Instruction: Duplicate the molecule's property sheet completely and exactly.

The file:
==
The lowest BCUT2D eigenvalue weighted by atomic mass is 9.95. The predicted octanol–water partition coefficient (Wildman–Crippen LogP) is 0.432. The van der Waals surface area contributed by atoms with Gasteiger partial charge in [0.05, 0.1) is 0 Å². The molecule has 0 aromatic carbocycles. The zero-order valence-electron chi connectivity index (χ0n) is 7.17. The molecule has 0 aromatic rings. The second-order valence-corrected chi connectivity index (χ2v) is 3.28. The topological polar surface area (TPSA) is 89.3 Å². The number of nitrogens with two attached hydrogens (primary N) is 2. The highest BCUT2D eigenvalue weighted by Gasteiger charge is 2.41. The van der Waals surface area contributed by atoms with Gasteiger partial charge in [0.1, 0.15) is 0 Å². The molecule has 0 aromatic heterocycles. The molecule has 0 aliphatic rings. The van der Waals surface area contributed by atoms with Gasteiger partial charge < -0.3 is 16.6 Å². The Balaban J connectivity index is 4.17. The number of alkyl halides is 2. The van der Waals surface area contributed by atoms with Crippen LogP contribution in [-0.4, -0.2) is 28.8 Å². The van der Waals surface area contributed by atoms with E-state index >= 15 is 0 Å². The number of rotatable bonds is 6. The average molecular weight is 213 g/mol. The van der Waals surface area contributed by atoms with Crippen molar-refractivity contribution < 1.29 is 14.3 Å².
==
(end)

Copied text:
The lowest BCUT2D eigenvalue weighted by atomic mass is 9.95. The predicted octanol–water partition coefficient (Wildman–Crippen LogP) is 0.432. The van der Waals surface area contributed by atoms with Gasteiger partial charge in [0.05, 0.1) is 0 Å². The molecule has 0 aromatic carbocycles. The zero-order valence-electron chi connectivity index (χ0n) is 7.17. The molecule has 0 aromatic rings. The second-order valence-corrected chi connectivity index (χ2v) is 3.28. The topological polar surface area (TPSA) is 89.3 Å². The number of nitrogens with two attached hydrogens (primary N) is 2. The highest BCUT2D eigenvalue weighted by Gasteiger charge is 2.41. The van der Waals surface area contributed by atoms with Gasteiger partial charge in [0.1, 0.15) is 0 Å². The molecule has 0 aromatic heterocycles. The molecule has 0 aliphatic rings. The van der Waals surface area contributed by atoms with Gasteiger partial charge < -0.3 is 16.6 Å². The Balaban J connectivity index is 4.17. The number of alkyl halides is 2. The van der Waals surface area contributed by atoms with Crippen LogP contribution in [-0.4, -0.2) is 28.8 Å². The van der Waals surface area contributed by atoms with E-state index >= 15 is 0 Å². The number of rotatable bonds is 6. The average molecular weight is 213 g/mol. The van der Waals surface area contributed by atoms with Crippen molar-refractivity contribution < 1.29 is 14.3 Å².